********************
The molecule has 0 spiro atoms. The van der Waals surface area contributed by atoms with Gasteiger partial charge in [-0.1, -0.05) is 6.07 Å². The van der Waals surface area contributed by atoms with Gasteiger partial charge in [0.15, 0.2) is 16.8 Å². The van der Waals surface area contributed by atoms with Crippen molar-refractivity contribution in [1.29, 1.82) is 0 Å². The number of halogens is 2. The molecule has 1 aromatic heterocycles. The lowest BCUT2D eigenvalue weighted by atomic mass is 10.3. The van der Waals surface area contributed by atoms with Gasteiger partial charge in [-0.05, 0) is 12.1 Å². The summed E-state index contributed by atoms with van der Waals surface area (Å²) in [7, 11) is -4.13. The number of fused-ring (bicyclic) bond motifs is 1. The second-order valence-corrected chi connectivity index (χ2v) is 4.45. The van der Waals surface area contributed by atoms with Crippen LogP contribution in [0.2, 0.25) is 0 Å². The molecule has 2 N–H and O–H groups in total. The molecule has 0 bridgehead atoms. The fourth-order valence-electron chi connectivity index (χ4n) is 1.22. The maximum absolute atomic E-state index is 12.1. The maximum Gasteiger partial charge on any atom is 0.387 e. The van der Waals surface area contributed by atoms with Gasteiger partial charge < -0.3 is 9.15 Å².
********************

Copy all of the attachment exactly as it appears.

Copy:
The molecule has 0 spiro atoms. The van der Waals surface area contributed by atoms with Gasteiger partial charge in [-0.1, -0.05) is 6.07 Å². The van der Waals surface area contributed by atoms with Gasteiger partial charge in [0.15, 0.2) is 16.8 Å². The van der Waals surface area contributed by atoms with Crippen molar-refractivity contribution in [1.29, 1.82) is 0 Å². The number of halogens is 2. The molecule has 1 aromatic heterocycles. The lowest BCUT2D eigenvalue weighted by atomic mass is 10.3. The van der Waals surface area contributed by atoms with Gasteiger partial charge in [-0.05, 0) is 12.1 Å². The summed E-state index contributed by atoms with van der Waals surface area (Å²) in [7, 11) is -4.13. The number of fused-ring (bicyclic) bond motifs is 1. The second-order valence-corrected chi connectivity index (χ2v) is 4.45. The van der Waals surface area contributed by atoms with Crippen LogP contribution in [0.2, 0.25) is 0 Å². The molecule has 2 N–H and O–H groups in total. The molecule has 0 bridgehead atoms. The fourth-order valence-electron chi connectivity index (χ4n) is 1.22. The maximum absolute atomic E-state index is 12.1. The maximum Gasteiger partial charge on any atom is 0.387 e. The van der Waals surface area contributed by atoms with Gasteiger partial charge < -0.3 is 9.15 Å².